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Get Tested! June 27th is National HIV Testing Day

Bench

By Lindsay Gezinski, Assistant Professor, College of Social Work, University of Utah

HIV/AIDS has claimed the lives of more than 550,000 Americans. Today, approximately 1.2 million Americans are living with HIV/AIDS, one-fifth of whom are totally unaware they are infected. Over the last decade, Utah has made significant progress in decreasing new HIV/AIDS infection rates. Between 2006 and 2010, new HIV infection rates in Utah decreased 38 percent, and new AIDS diagnosis rates decreased 44 percent.

June 27th is National HIV Testing Day

While HIV/AIDS infection rates are decreasing overall, it is important to acknowledge that, nationwide, key groups have been identified as at-risk for contracting HIV, including racial/ethnic minorities, as well as gay and bisexual men. In Utah, 86 percent of new HIV infections were among males, with the highest overall rate among males between the ages of 40 and 44. Whites accounted for 61 percent of new infections, followed by Hispanics (30 percent) and Black/African Americans (7 percent). Ninety-one percent of those living with HIV/AIDS in Utah reported a risk factor, such as men who have sex with men, intravenous drug use, and unprotected sexual contact between men and women.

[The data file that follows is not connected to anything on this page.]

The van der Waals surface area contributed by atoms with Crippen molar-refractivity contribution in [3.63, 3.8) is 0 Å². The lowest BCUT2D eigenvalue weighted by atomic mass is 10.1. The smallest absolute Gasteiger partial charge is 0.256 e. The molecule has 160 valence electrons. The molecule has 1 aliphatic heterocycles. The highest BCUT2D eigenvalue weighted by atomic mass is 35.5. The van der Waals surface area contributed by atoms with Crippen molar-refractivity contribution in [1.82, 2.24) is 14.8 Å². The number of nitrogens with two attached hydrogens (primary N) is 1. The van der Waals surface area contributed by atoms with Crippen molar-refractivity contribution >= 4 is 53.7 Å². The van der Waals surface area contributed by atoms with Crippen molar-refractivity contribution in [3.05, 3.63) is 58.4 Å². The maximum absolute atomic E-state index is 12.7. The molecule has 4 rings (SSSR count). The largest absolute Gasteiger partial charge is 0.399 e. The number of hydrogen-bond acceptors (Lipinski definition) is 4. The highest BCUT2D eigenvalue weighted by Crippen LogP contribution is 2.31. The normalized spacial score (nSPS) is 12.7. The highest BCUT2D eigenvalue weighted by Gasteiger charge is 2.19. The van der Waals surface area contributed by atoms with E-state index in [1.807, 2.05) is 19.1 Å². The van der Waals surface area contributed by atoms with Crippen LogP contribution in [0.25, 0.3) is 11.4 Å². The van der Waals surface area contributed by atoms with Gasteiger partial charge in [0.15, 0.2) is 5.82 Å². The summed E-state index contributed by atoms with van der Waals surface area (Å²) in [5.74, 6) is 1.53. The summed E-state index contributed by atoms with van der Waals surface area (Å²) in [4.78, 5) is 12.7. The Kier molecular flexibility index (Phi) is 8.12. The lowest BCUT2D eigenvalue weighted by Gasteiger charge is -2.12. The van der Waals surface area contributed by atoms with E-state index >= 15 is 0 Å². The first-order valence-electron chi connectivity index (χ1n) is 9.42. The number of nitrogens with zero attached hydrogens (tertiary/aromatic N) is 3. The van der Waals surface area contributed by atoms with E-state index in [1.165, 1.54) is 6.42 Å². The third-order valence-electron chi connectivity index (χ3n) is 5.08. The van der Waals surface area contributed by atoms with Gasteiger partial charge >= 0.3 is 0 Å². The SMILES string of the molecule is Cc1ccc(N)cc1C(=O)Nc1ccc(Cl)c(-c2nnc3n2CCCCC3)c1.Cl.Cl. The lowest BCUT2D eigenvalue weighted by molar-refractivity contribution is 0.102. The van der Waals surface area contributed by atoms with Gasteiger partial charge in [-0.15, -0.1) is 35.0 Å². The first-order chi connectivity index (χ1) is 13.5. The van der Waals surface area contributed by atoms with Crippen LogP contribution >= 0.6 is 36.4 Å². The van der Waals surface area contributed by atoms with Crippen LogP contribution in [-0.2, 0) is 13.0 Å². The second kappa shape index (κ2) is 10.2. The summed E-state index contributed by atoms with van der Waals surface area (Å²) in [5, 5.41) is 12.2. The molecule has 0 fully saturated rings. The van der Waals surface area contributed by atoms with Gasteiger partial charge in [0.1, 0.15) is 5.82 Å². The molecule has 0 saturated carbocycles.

My colleague, Dr. Sharvari Karandikar, and I recently examined attitudes about HIV among male clients of sex workers in Mumbai, India – a country where, according to the National AIDS Control Organization, over 2 million Indians were living with HIV/AIDS in 2008. The study explored the understanding sex worker’s clients had regarding the risks associated with unprotected sex, as well as condom use and attitudes about condoms and HIV/AIDS. We found significant differences in condom use with sex workers versus intimate partners. This study confirmed earlier findings that clients of sex workers participate in safe sex with sex workers more often than they participate in safe sex with intimate partners. But, clients of sex workers were found to deceive both sex worker partners and intimate partners about their HIV/AIDS status. Male clients often blamed female sex workers for spreading the HIV infection and, in doing so, disregarded their involvement in the spread and prevention of HIV. Perhaps most disturbing, though, was that the majority of respondents in this study, in blaming their sex worker partner for infecting them with HIV, chose to “avenge” their infection by not using condoms. In interviewing the clients of sex workers, we found that few had accurate information about HIV/AIDS and many were skeptical that they could or would become infected.

Similarly, studies in the United States have found that many individuals don’t get tested due to denial of HIV/AIDS risk factors or fear of being HIV-positive. However, early detection is crucial. A recent study suggests that people with HIV live longer and do much better if they get antiviral drugs early in their infection. That’s why it’s important to get tested regularly.

June 27th is National HIV Testing Day, which is an annual observance to promote HIV testing. The Student Health Advisory Committee at the University of Utah takes part in this campaign by offering free HIV/STD screenings on campus for students. HIV/STD screenings are also available at Salt Lake Valley Health Department, Central City Community Health Center, and Planned Parenthood. Check out AIDS.gov for other testing centers near you.

Protect yourself. Get tested!